A depression treatment like rebooting the brain
Allentown doctor uses device to zap patients' mood center. It's an option if drugs fail.
Technician Alisson Stauffer prepares Rick Mosher for transcranial magnetic stimulation at the TMS Center of the Lehigh Valley in Allentown, Dr. Paul Gross oversees this new method to treat depression. (Harry Fisher, THE MORNING CALL / September 3, 2011)
By Tim Darragh, Of The Morning Call
9:51 p.m. EDT, September 3, 2011
The dark cloud wouldn't leave Rick Mosher.
The 50-year-old East Stroudsburg man struggled with depression for years. One drug after another failed to lift his mood or his low energy level. He gained weight, which fed into his depression. He lost his job at Abilities of Northwest Jersey, a vocational training program for the disabled.
But as he sat last week in a chair in the Allentown office of Dr. Paul Gross, Mosher looked nothing like the person he had described. Buoyant and clear-eyed, Mosher said he felt like a new man.
The change, he said, was thanks to Gross and the contraption that was pointed at the left side of Mosher's head. The machine, which looks something like an X-ray machine in a dentist's office, is a transcranial magnetic stimulator.
Mosher just calls it a "godsend."
Transcranial magnetic stimulation is a process in which a highly concentrated magnetic pulse is directed toward the prefrontal cortex, the part of the brain thought to regulate mood. It's a last resort for depressed people who have tried and failed to treat their disorder with medications.
During the treatment, the patient remains awake as a periodic burst of energy, like that from a magnetic resonance imaging machine, fires toward the head. According to Mosher, the pulses felt like a painless tapping on his scalp. A patient will receive treatment five days a week for four to six weeks, Gross said, with each session lasting less than 40 minutes.
According to the manufacturer of the NeuroStar TMS Therapy system, Neuronetics of Malvern, Chester County, the magnetic pulses cause neurons in the brain to fire, stimulating what scientists believe is the mood center of the brain.
"I think it works like rebooting a computer," Gross said.
The result, Mosher said, is like the difference between night and day. He said he is mentally sharper and more focused, and able to function better with his wife and four children. He even was able to resume playing the guitar with his church worship group. "I felt sharp," he said. "It actually caught me by surprise."
The therapy, Mosher said, "effectively gives you back your life."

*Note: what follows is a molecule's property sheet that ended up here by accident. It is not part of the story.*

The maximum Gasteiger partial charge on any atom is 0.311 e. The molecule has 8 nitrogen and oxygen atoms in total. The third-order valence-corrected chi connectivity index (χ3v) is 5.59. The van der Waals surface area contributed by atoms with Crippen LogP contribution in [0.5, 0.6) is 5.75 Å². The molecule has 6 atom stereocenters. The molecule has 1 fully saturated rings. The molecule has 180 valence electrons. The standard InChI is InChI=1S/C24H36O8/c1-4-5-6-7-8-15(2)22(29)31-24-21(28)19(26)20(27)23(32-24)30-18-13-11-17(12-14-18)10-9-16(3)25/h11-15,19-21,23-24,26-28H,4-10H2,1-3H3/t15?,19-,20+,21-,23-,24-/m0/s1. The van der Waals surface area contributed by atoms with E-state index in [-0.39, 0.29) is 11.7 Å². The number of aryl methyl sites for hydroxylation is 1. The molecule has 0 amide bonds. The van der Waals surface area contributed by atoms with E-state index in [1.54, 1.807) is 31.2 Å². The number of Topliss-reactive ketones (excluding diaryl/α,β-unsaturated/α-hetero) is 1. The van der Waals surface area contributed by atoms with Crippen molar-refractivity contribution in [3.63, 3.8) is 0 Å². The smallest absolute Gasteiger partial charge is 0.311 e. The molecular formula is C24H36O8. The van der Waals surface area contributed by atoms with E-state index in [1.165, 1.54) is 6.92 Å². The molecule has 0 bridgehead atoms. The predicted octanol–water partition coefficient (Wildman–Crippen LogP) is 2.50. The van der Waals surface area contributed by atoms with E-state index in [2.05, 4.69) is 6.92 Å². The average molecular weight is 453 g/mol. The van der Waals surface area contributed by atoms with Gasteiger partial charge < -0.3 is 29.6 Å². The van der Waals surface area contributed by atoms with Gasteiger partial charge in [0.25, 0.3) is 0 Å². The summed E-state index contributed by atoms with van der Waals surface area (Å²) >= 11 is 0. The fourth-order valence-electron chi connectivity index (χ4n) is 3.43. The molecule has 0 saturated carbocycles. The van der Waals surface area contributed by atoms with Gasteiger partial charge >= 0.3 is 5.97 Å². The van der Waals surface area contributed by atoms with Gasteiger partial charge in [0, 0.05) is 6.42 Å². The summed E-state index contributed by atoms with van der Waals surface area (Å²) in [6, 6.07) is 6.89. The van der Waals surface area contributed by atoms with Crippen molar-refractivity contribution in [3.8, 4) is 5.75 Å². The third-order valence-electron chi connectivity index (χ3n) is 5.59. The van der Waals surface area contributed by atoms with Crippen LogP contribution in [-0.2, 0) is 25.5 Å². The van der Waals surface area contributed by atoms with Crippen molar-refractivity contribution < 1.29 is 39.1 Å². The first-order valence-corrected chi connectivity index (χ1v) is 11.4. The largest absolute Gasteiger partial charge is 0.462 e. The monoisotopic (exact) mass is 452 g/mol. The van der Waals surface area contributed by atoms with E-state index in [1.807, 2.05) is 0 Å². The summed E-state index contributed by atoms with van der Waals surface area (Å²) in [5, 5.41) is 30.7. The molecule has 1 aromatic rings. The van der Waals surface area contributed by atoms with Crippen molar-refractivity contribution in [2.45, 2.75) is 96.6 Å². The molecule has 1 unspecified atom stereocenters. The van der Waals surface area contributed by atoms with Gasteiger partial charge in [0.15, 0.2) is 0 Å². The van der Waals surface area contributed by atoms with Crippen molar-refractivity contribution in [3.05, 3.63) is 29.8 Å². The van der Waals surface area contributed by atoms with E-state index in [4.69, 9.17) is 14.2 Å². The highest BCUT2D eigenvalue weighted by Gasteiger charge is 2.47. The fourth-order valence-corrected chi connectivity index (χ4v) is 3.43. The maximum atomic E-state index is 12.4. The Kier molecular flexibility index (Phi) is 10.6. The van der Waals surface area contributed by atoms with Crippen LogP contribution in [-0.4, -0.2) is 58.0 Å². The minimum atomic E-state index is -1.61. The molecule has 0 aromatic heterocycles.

Gross, an Allentown psychiatrist who has the only transcranial magnetic stimulation service in the Lehigh Valley, started using the technology in January. The U.S. Food and Drug Administration approved the procedure in 2008 for treatment of depression for adult patients for whom traditional therapies had failed.
Gross said his record for patient improvement with the product is better than the two-thirds success rate NeuroStar claims. The American Psychiatric Association hasn't touted the therapy as a breakthrough success, saying in a practice guideline that results of the therapy in four limited studies were "inconsistent." Researchers at Rush University Medical Center in Chicago last year found that the procedure appears to have "durable" results, however.
At $300 per session, the stimulation therapy will cost patients $6,000 to $9,000. In many cases, Gross acknowledged, insurance companies deny coverage for the treatment, saying they are "skeptical" about a therapy that is relatively new on the market. "I feel it's only a matter of time" before patients get coverage, he said. Gross also said his office staff works with patients through the lengthy process of appealing denials of coverage.
Neuronetics is planning a second generation of the NeuroStar, said President and CEO Bruce Shook. The company is working on getting FDA approval for other uses, including tinnitus (ringing in the ears), depression during pregnancy and chronic pain, Shook said. Neuronetics has sold about 350 of the units throughout the United States, he said.
Meantime, Mosher last week said he will be on a low-dose antidepressant, but believes it will be nothing like his prior medications. "I'm fine with that very low dose," he said. "That's very liberating… I know what it's like to struggle on medications and not receive any benefit."
Mosher also said he is not the only one who needs to adjust to his reinvigorated life. "This morning," he said, "my wife told me she is going to have to get used to a whole new me."
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